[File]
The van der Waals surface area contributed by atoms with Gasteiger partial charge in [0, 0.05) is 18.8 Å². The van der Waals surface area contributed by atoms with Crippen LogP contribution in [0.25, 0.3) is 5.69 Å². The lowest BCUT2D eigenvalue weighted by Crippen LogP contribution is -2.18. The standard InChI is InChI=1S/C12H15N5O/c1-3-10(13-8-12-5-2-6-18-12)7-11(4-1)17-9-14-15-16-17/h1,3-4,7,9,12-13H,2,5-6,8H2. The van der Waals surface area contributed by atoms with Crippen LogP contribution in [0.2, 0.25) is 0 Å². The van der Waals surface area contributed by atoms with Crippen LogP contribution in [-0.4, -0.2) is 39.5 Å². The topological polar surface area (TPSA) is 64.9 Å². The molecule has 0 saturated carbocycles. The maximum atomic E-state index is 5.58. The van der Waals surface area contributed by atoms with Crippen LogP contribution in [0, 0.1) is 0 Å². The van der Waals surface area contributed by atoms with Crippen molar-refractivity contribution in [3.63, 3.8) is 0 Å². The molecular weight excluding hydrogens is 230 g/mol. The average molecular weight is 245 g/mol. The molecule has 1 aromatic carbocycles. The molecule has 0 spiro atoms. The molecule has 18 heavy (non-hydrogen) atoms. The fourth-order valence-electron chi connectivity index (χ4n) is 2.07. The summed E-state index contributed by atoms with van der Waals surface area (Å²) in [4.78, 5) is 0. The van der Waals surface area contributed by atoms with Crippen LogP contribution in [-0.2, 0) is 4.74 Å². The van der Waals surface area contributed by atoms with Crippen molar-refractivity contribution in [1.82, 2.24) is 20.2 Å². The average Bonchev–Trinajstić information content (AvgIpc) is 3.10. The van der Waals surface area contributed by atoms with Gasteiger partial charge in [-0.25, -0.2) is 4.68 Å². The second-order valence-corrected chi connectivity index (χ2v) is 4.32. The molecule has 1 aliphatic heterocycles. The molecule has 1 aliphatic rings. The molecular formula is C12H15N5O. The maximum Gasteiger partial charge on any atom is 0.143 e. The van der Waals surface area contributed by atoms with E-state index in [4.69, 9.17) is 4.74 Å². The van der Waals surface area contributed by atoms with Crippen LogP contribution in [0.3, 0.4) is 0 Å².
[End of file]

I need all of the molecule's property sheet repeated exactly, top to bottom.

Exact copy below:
The van der Waals surface area contributed by atoms with Gasteiger partial charge in [0, 0.05) is 18.8 Å². The van der Waals surface area contributed by atoms with Crippen LogP contribution in [0.25, 0.3) is 5.69 Å². The lowest BCUT2D eigenvalue weighted by Crippen LogP contribution is -2.18. The standard InChI is InChI=1S/C12H15N5O/c1-3-10(13-8-12-5-2-6-18-12)7-11(4-1)17-9-14-15-16-17/h1,3-4,7,9,12-13H,2,5-6,8H2. The van der Waals surface area contributed by atoms with Crippen LogP contribution in [0.2, 0.25) is 0 Å². The van der Waals surface area contributed by atoms with Crippen LogP contribution in [-0.4, -0.2) is 39.5 Å². The topological polar surface area (TPSA) is 64.9 Å². The molecule has 0 saturated carbocycles. The maximum atomic E-state index is 5.58. The van der Waals surface area contributed by atoms with Crippen LogP contribution in [0, 0.1) is 0 Å². The van der Waals surface area contributed by atoms with Crippen molar-refractivity contribution in [3.63, 3.8) is 0 Å². The molecular weight excluding hydrogens is 230 g/mol. The average molecular weight is 245 g/mol. The molecule has 1 aromatic carbocycles. The molecule has 0 spiro atoms. The molecule has 18 heavy (non-hydrogen) atoms. The fourth-order valence-electron chi connectivity index (χ4n) is 2.07. The summed E-state index contributed by atoms with van der Waals surface area (Å²) in [4.78, 5) is 0. The van der Waals surface area contributed by atoms with Crippen LogP contribution in [-0.2, 0) is 4.74 Å². The van der Waals surface area contributed by atoms with Crippen molar-refractivity contribution in [1.82, 2.24) is 20.2 Å². The average Bonchev–Trinajstić information content (AvgIpc) is 3.10. The van der Waals surface area contributed by atoms with Gasteiger partial charge in [-0.25, -0.2) is 4.68 Å². The second-order valence-corrected chi connectivity index (χ2v) is 4.32. The molecule has 1 aliphatic heterocycles. The molecule has 1 aliphatic rings. The molecular formula is C12H15N5O. The maximum Gasteiger partial charge on any atom is 0.143 e. The van der Waals surface area contributed by atoms with E-state index in [4.69, 9.17) is 4.74 Å². The van der Waals surface area contributed by atoms with Crippen LogP contribution in [0.3, 0.4) is 0 Å².